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USC Silences Its Valedictorian. She Vows to Fight On

ColumnApril 18, 2024
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By Amy Goodman & Denis Moynihan

At the center of the University of Southern California’s campus in Los Angeles stands a statue of Hecuba, queen of ancient Troy. “A statue celebrating the women of Troy,” says USC’s website. “Hecuba would defend her children and her city with fierce passion and loyalty. She would urge the Trojans to fight on, even when they were outnumbered, exhausted, facing impossible odds.” USC is suffused with the imagery of Troy, said by ancient writers like Homer to have been sacked by the Greeks after they entered the walled city by hiding inside the fabled Trojan Horse. The motto of USC’s sports teams, the Trojans, is, “Fight On!” But this week, USC decided to abandon one its most prominent young women students, its 2024 valedictorian Asna Tabassum, and to give up the fight, buckling under a wave of neo-McCarthyism sweeping campuses nationwide.

Last Monday, USC announced it was canceling Tabassum’s valedictory commencement address. “The intensity of feelings, fueled by both social media and the ongoing conflict in the Middle East…has escalated to the point of creating substantial risks relating to security and disruption at commencement,” USC Provost Andrew Guzman explained in the statement, adding, “To be clear: this decision has nothing to do with freedom of speech. There is no free-speech entitlement to speak at a commencement.”

Asna Tabassum is a first-generation South Asian-American Muslim, graduating with a major in biomedical engineering and a minor in resistance to genocide. She posted a response to USC’s announcement on the website of CAIR, The Council on American-Islamic Relations, saying in part, “I am not surprised by those who attempt to propagate hatred. I am surprised that my own university—my home for four years—has abandoned me…on April 14, I asked about the alleged safety concerns and was told that the University had the resources to take appropriate safety measures for my valedictory speech, but that they would not be doing so since increased security protections is not what the University wants to ‘present as an image.’”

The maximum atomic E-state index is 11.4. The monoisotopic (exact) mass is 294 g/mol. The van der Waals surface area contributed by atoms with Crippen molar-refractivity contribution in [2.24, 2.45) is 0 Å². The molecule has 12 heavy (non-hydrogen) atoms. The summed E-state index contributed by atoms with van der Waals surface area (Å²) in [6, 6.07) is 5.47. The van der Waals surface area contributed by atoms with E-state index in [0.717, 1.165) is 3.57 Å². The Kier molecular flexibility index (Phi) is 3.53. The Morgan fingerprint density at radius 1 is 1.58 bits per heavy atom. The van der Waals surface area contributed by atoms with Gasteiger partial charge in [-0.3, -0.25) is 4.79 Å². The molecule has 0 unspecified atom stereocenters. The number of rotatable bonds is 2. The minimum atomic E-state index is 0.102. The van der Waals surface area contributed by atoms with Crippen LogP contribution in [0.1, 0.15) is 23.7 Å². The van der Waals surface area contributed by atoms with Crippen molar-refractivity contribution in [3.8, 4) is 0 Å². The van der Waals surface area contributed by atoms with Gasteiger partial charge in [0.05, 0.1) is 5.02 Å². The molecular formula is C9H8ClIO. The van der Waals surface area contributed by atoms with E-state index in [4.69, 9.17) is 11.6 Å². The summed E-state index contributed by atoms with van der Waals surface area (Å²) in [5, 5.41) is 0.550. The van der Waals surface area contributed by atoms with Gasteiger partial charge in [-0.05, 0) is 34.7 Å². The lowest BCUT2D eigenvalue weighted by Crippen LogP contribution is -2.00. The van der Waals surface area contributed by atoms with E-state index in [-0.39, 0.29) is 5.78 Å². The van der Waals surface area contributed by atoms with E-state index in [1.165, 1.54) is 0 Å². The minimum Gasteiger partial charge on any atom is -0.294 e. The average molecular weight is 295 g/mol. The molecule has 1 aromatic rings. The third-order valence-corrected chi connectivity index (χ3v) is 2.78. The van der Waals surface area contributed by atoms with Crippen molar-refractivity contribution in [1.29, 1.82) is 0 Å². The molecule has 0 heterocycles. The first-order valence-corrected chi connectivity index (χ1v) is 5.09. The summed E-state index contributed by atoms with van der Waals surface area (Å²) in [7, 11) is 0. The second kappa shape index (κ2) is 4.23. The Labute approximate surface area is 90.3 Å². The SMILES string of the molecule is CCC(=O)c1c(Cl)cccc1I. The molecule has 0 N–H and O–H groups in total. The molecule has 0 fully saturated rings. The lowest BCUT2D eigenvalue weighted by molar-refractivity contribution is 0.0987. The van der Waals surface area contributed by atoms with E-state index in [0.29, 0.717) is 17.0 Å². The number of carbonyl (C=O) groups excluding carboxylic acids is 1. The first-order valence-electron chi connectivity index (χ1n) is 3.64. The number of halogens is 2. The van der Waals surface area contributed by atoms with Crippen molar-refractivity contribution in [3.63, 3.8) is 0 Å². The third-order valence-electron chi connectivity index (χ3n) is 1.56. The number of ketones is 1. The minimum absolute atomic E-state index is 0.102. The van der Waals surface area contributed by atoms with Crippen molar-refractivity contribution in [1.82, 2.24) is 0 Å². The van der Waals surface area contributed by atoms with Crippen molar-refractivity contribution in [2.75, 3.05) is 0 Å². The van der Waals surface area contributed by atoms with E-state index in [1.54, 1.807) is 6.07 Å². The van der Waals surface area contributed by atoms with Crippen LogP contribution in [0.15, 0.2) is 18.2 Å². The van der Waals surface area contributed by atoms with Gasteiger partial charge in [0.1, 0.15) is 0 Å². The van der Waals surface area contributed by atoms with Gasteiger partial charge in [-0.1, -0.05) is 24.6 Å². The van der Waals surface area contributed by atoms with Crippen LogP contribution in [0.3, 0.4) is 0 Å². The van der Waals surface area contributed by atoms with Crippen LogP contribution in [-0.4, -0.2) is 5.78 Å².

Speaking on the Democracy Now! news hour, Asna described the vitriol she suffered after being named valedictorian: “It only took a few hours before…a very generalized and, honestly, very hateful and disappointing campaign to remove me as valedictorian.”

USC officials wouldn’t share details of the threats they allegedly received. “I was offered no information and was told it was not appropriate for me to know,” Asna said.

Her major and minor may seem completely disparate areas of study, but Asna explained, “My minor in resistance to genocide allows me to study the human condition at possibly one of its worst conditions.”

She continued, “Biomedical engineering is my way of learning technically, how we can improve the human condition through increasing health accessibility…so that we can improve the ways in which people experience healthcare when they are most in need.”

One likely reason she was targeted, not raised by the USC administration, is her solidarity with Palestinians. In her Instagram bio, she links to a website detailing the Israel/Palestine conflict. On that site, both the two-state solution and the one-state solution, the two principle proposals for a permanent peace in the region, are described. One sentence reads, “one palestinian state would mean palestinian liberation, and the complete abolishment of the state of israel.”

Asna responded on Democracy Now!, “The sentence right after talks about coexistence between Arabs and Jews…I’m only advocating for human equality, and for the sanctity of human life when I say that Palestinians, as well as Jews, as well as Muslims…and anyone else who has invested in this conflict has the equal right to life and the equal privilege of the fullest extent to life.”

Asna’s solidarity with Palestinians, especially as a hijab-wearing Muslim woman, while Israel relentlessly bombs civilians in Gaza, may actually be what USC doesn’t want to “‘present as an image.’”

This all comes as Congressional Republicans mount a neo-McCarthyite campaign accusing elite liberal universities of tolerating anti-semitism on campus. While genuine anti-semitism exists, this current witch hunt appears to be targeting campuses where Palestinian solidarity and anti-war movements are growing in strength.

Before Columbia University President Minouche Shafik appeared Wednesday at the same House committee that led to the resignation of two presidents, both women, from Harvard and the University of Pennsylvania, 23 Jewish Barnard/Columbia professors wrote her a detailed open letter. It stated, “We object to the weaponization of antisemitism. And we advocate for a campus where all students, Jewish, Palestinian, and all others, can learn and thrive in a climate of open, honest inquiry and rigorous debate.”

CAIR is calling on the public to join its demand that USC reinstate Asna Tabassum as a commencement speaker. In the spirit of Hecuba, Asna vows to fight on.

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